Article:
I certainly appreciate the effort is better than nothing, however, how often are those notices served to US/European citizens? It's one thing to stand up to government overreach in foreign countries, but how about the country where you (and a large percentage of your users) reside? They specify attackers, but I'm assuming this notice to the end user does not apply to the US/EU governments requesting your data and them complying?
Another gripe I have is that TLS has probably been broken by the NSA^1. It's better than nothing to alert us about the other party not using it, but really provides limited protection. PGP/GPG is really the only assurance you have and the plugins for different desktop apps are nearly always buggy. I end up just manually encrypting/decrypting with GPG because a buggy encryption integration is not a comforting thought. If they really cared about keeping your privacy safe, they'd have an end-to-end encryption tool/integration.
People who know more about this: does Signal have verifiable builds too?
My description of subversion-resistant build:
Subversion-resistance in systems and builds in general:
Or because... oh, wait. You alluded to it yourself:
> There are some doing reproducible builds with untrustworthy compilers.
I expect that the bar required to verify (or design and build from scratch) a high-performance optimizing compiler  is substantially higher than the bar to rework your build system to give the same outputs for the same source code.
 And -in the case of systems with VMs- a high-performance VM.
After FOSS compiler types build it, users can get the reproducible source and build the tool. Then that builds the other apps from source. See how easy that is?
Note: Wirth et al built a safe language, simple ASM, CPU, OS, apps, and all with a few people in a few years. The ASM-3GL-Compiler build is WAY easier than you think. It bootstraps faster one after.
No. I mean exactly what I said:
> I expect that the bar required to verify (or design and build from scratch) a high-performance optimizing compiler (and -in the case of systems with VMs- a high-performance VM) is substantially higher than the bar to rework your build system to give the same outputs for the same source code. 
Remember that this addressed your assertion that:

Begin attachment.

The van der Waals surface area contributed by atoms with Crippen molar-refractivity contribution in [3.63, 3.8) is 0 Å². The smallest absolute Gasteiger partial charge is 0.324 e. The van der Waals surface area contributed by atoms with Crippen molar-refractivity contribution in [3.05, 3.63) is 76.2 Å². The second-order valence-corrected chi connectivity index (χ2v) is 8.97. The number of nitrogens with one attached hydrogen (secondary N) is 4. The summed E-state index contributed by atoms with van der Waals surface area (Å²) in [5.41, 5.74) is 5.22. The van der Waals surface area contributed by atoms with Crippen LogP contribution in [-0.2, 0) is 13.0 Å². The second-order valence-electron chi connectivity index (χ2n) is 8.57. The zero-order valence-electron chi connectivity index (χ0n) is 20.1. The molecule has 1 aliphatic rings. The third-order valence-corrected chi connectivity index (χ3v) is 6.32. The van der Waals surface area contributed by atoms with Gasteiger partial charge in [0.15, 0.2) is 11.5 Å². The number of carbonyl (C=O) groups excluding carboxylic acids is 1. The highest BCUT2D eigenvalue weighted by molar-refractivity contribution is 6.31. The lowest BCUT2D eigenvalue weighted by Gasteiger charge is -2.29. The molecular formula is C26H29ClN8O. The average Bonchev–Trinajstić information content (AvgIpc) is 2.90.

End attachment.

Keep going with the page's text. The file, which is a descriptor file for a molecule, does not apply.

> None of [the projects doing reproducible builds] have verifiable builds. ... Verifiable builds are a larger problem they're ignoring because it's not a fad yet. 
If you can't see how my statement addresses the quoted claim, then more's the pity.
 Italics added for emphasis.
That's a large problem. The compiler part is smaller with lots of work in CompSci, FOSS, and private sector (eg books). There's tools with source available on net for imperative and functional languages that are safer, too. Ignored almost entirely by safety or security oriented projects in compilers and general FOSS in favor of harder-to-analyze, less secure stuff. However, they'll happily bring up fad-driven stuff like Thompson attack or reproducible builds as The Solution.
Here's the actual solution. You start with a simple, non-optimizing toolchain designed and documented for easy understanding and implementation. It has extensive test suite. User worried about subversion implements that in tooling of their choice on own machine. Wirth simplified it with P-code interpreter that was easy to inplement with compiler and apps targeting it. Once first compiler is done, it compiles the HLL source of its own code. Now, you can use it to compile a high-performance compiler's source or add optimizations to it. Most of this work is done so it's a natter of FOSS compiler types or project teams just integrating and using it.
They won't, though, because proven practices and components for secure, software engineering are rarely use. They do popular stuff instead which screws them up in other ways. At least the malicious or buggy source from the potentially subverted server run throigh a black box with similar issues has identical binary coming out. Take that NSA! ;)